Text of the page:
Craig Bennett, for CODA Architects, said: "The challenge for the appointed artist or architect will be to explore how the existing design could be taken to the next level aesthetically, while meeting all the technical, environmental and maintenance considerations.
"It is a really exciting project."
Views from the public will be used to draw up a final shortlist of no more than three designs, which will then be expanded upon to establish cost and other factors before a final decision is made by the UHBristol board in July.
A public exhibition of the designs is being held tomorrow in lecture theatre 1 at UHBristol's Education and Research Centre, Upper Maudlin Street, from 10am until 7pm.
DANIEL BUREN - The Great Facade
FRENCH artist Daniel Buren has come up with a bright design which could be created using coloured awnings, blind shutters or glass. He said his aim was to “give a large visibility, a coloured vivifying vibration and if possible a movable aspect of the full work, playing with light, colour and transparency”.
LUKE JERRAM - Flow
BRISTOL-based artist Luke Jerram has worked with design firm Arup to create a facade inspired by rippling water in the city’s docks. The design from the artist behind the Play Me pianos which were set up in cities from Bristol to Brazil, features curving metal fins to create waves. They are combined with tiles of different sizes, reflecting the different-sized windows of the current BRI facade, in colours similar to the brick-work of the neighbouring children’s hospital.
NIETO SOBEJANO - Vell
MADRID architects Nieto Sobejano have taken the original Queen’s Building facade’s “vertical rhythm” as a starting point for their design.
They see the design as “not only defining the hospital’s new image but as an expression of the city”.
The design involves re-cladding the building and also creating a small open garden to “redefine the public realm” and provide a new sense of a welcoming and non-threatening environment, bringing a new profile to the streetscape, embodying the engagement between UHBristol, the city and local residents. They say it recognises the role of architecture in the definition of public space.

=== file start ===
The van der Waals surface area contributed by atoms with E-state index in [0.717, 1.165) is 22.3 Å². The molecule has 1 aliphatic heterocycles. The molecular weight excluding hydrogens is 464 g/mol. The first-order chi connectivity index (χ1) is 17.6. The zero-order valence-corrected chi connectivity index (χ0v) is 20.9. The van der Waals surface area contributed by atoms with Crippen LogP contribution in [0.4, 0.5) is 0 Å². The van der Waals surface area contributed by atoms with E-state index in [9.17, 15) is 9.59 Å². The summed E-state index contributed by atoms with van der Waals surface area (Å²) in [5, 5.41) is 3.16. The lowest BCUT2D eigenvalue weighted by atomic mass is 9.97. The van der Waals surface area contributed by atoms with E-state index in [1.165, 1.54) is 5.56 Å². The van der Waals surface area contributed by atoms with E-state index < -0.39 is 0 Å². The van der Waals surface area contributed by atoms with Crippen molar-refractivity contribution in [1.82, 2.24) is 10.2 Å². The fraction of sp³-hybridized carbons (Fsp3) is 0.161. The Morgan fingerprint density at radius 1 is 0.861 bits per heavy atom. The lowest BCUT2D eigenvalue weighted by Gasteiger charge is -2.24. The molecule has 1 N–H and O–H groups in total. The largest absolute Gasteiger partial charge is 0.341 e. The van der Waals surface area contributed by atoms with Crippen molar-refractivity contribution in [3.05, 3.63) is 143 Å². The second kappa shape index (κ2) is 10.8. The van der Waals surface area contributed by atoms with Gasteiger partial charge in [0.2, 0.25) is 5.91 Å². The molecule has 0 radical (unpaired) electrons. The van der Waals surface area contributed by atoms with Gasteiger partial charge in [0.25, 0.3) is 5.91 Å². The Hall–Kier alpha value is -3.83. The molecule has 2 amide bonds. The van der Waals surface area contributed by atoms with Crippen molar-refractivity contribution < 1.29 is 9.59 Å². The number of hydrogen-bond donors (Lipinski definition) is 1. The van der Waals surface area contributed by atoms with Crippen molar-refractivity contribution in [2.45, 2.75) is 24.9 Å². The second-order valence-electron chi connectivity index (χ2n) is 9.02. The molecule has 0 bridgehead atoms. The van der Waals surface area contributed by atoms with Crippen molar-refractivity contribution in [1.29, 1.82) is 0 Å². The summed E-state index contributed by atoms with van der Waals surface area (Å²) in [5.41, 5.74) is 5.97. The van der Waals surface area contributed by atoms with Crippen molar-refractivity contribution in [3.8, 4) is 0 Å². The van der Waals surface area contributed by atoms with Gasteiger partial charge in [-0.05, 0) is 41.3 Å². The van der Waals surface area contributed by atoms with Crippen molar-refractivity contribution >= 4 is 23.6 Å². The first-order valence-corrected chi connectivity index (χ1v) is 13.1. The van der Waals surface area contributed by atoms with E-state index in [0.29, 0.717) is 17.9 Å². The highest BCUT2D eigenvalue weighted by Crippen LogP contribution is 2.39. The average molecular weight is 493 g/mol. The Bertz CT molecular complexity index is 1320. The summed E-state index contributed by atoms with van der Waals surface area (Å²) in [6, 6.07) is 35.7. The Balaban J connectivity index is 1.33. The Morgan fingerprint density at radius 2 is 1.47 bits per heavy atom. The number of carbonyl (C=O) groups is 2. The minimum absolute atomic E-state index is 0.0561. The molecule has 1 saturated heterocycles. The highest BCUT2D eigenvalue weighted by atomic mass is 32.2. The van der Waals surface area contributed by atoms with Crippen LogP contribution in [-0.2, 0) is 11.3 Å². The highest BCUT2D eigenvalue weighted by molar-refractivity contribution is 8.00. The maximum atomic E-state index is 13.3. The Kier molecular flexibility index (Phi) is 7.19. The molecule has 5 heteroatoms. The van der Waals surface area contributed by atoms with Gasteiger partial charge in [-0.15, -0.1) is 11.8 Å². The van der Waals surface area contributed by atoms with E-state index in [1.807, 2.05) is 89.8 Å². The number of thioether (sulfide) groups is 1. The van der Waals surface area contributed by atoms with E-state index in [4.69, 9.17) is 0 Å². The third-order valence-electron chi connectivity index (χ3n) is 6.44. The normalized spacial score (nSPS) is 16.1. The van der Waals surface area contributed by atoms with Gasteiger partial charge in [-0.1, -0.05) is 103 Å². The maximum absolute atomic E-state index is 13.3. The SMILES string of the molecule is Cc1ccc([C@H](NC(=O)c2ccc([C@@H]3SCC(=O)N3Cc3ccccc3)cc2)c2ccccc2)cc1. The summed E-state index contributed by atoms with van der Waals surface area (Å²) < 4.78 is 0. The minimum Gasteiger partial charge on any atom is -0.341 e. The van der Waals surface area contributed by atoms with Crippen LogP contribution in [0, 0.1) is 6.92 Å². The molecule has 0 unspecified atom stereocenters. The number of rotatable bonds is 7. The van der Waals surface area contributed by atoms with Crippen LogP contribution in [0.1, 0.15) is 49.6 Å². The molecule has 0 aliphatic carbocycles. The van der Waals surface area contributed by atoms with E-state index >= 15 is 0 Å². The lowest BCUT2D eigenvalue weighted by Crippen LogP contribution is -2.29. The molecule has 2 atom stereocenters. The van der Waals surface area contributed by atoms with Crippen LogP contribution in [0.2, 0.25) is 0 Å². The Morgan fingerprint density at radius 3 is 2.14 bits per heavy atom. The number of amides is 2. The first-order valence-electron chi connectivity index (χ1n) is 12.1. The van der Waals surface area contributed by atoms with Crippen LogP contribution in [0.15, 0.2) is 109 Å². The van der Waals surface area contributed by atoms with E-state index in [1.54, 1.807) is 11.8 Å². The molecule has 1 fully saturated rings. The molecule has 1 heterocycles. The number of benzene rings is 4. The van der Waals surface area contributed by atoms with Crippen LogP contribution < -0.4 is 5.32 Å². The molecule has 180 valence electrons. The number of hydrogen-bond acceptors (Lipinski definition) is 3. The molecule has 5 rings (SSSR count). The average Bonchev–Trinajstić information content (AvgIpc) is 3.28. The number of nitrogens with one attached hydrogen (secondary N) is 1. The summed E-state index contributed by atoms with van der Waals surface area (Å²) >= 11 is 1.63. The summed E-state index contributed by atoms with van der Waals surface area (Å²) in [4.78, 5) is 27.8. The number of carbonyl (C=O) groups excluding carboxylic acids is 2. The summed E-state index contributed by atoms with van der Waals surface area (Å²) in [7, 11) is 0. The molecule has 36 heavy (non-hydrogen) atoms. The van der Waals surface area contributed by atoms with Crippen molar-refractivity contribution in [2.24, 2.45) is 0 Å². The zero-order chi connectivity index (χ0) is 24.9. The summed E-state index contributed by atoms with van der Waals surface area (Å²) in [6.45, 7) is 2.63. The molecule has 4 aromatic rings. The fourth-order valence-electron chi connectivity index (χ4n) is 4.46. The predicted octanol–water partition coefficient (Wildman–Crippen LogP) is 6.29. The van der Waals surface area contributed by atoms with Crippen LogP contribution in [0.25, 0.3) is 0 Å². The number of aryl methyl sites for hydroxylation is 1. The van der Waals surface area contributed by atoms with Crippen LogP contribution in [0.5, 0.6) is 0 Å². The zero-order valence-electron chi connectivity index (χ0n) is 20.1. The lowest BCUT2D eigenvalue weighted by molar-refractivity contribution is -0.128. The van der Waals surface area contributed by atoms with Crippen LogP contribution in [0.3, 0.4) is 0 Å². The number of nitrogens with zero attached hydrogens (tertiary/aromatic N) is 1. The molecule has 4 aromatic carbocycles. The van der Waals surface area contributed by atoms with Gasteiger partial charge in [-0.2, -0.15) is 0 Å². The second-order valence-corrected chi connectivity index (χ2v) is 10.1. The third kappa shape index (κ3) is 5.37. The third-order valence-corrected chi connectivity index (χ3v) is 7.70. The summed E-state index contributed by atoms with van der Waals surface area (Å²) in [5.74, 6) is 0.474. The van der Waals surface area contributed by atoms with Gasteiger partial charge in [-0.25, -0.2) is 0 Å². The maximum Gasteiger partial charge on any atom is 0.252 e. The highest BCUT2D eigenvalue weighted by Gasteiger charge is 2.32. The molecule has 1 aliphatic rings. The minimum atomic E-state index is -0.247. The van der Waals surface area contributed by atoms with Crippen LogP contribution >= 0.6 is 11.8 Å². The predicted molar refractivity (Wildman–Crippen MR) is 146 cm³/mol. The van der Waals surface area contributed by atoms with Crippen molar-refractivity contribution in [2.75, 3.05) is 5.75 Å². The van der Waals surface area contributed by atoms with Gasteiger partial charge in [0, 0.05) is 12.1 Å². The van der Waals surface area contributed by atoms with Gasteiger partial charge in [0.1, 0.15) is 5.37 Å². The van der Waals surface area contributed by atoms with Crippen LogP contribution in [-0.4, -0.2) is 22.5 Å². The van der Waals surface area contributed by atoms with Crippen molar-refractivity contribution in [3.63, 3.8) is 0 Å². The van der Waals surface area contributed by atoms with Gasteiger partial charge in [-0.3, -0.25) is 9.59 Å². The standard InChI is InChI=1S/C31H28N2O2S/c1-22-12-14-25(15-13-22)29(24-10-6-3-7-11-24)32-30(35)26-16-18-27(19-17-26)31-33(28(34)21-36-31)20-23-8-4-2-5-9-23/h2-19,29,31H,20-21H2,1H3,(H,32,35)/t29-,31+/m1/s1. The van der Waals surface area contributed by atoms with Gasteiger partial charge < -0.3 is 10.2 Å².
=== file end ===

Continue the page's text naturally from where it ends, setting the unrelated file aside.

THAM AND VIDEGARD - Vertical Garden
STOCKHOLM architects Tham and Videgard believe their design will “offer a new experience” which they call a vertical garden. They propose creating glass rooms like large window boxes with greenery on their roofs to “shape a new character that engages better with people passing by”, adding it “should be a building with a strong identity of its own that can establish itself as a landmark”.
ANTONI MALINOWSKI Colour Clouds
LONDON-based artist Antoni Malinowski found the rhythm of the Queen’s Building’s concrete fins the most interesting aspect of the existing facade and felt it could be enhanced by using coloured panels. His design keeps the best aspects of the current facade, repairing and cleaning concrete and replacing the decayed panels with coloured glass. The Warsaw-born artist used similar panels in the Ropemaker Place building in London. His aim is to use colours found in the natural world.
SO-IL Light and Air
NEW YORK design office SO-IL has worked on projects in China, Greece and the Netherlands.
Its submission for the BRI, Light and Air, centres on creating an airy translucent “light-filled cocoon” for the Queen’s Building. The firm proposes stretching an economical weather-barrier over the existing panels on the outside of the building with a membrane in front of it to create a new facade before the windows are replaced. They say it will create an “innovative multi-layered system of light and air”.